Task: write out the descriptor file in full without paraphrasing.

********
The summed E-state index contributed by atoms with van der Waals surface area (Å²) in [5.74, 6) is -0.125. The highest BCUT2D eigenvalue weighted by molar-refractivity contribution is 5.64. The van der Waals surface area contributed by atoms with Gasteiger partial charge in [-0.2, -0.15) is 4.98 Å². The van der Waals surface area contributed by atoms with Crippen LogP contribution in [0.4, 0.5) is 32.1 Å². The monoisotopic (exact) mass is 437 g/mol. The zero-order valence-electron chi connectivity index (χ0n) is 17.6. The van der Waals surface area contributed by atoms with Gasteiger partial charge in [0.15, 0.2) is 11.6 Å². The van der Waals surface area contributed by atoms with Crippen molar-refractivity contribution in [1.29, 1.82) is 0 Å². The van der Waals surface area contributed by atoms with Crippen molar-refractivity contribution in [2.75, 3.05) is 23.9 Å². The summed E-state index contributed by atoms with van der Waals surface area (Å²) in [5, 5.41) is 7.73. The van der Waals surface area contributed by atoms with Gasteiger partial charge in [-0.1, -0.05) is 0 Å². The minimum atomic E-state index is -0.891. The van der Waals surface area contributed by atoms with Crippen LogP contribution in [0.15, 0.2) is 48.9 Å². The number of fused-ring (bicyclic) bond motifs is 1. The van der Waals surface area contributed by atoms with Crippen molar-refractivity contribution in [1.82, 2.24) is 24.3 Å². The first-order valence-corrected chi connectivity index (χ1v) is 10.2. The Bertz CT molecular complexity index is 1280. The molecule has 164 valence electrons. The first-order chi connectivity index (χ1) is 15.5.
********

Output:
The summed E-state index contributed by atoms with van der Waals surface area (Å²) in [5.74, 6) is -0.125. The highest BCUT2D eigenvalue weighted by molar-refractivity contribution is 5.64. The van der Waals surface area contributed by atoms with Gasteiger partial charge in [-0.2, -0.15) is 4.98 Å². The van der Waals surface area contributed by atoms with Crippen LogP contribution in [0.4, 0.5) is 32.1 Å². The monoisotopic (exact) mass is 437 g/mol. The zero-order valence-electron chi connectivity index (χ0n) is 17.6. The van der Waals surface area contributed by atoms with Gasteiger partial charge in [0.15, 0.2) is 11.6 Å². The van der Waals surface area contributed by atoms with Crippen molar-refractivity contribution in [1.29, 1.82) is 0 Å². The van der Waals surface area contributed by atoms with Crippen molar-refractivity contribution in [2.75, 3.05) is 23.9 Å². The summed E-state index contributed by atoms with van der Waals surface area (Å²) in [5, 5.41) is 7.73. The van der Waals surface area contributed by atoms with Gasteiger partial charge in [-0.1, -0.05) is 0 Å². The minimum atomic E-state index is -0.891. The van der Waals surface area contributed by atoms with Crippen LogP contribution in [0.15, 0.2) is 48.9 Å². The number of fused-ring (bicyclic) bond motifs is 1. The van der Waals surface area contributed by atoms with Crippen molar-refractivity contribution in [1.82, 2.24) is 24.3 Å². The first-order valence-corrected chi connectivity index (χ1v) is 10.2. The Bertz CT molecular complexity index is 1280. The molecule has 164 valence electrons. The first-order chi connectivity index (χ1) is 15.5.